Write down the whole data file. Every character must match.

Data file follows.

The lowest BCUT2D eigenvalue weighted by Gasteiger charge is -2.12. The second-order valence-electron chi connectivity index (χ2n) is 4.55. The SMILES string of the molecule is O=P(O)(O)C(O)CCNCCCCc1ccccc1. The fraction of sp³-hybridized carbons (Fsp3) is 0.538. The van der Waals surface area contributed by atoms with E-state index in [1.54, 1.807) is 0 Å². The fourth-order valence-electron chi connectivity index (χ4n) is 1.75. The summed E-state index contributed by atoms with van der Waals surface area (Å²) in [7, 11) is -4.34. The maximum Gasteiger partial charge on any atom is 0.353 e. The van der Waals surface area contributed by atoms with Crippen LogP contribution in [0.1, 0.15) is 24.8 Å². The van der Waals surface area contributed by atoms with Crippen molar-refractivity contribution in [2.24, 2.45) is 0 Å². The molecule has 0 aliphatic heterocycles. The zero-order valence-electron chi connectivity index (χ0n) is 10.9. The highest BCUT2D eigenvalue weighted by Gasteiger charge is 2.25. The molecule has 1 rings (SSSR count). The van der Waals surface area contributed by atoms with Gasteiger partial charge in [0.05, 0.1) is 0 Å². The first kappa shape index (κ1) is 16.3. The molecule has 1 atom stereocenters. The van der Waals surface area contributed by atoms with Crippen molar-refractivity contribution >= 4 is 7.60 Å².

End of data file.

The lowest BCUT2D eigenvalue weighted by Gasteiger charge is -2.12. The second-order valence-electron chi connectivity index (χ2n) is 4.55. The SMILES string of the molecule is O=P(O)(O)C(O)CCNCCCCc1ccccc1. The fraction of sp³-hybridized carbons (Fsp3) is 0.538. The van der Waals surface area contributed by atoms with E-state index in [1.54, 1.807) is 0 Å². The fourth-order valence-electron chi connectivity index (χ4n) is 1.75. The summed E-state index contributed by atoms with van der Waals surface area (Å²) in [7, 11) is -4.34. The maximum Gasteiger partial charge on any atom is 0.353 e. The van der Waals surface area contributed by atoms with Crippen LogP contribution in [0.1, 0.15) is 24.8 Å². The van der Waals surface area contributed by atoms with Crippen molar-refractivity contribution in [2.24, 2.45) is 0 Å². The molecule has 0 aliphatic heterocycles. The zero-order valence-electron chi connectivity index (χ0n) is 10.9. The highest BCUT2D eigenvalue weighted by Gasteiger charge is 2.25. The molecule has 1 rings (SSSR count). The van der Waals surface area contributed by atoms with Gasteiger partial charge in [0.05, 0.1) is 0 Å². The first kappa shape index (κ1) is 16.3. The molecule has 1 atom stereocenters. The van der Waals surface area contributed by atoms with Crippen molar-refractivity contribution >= 4 is 7.60 Å².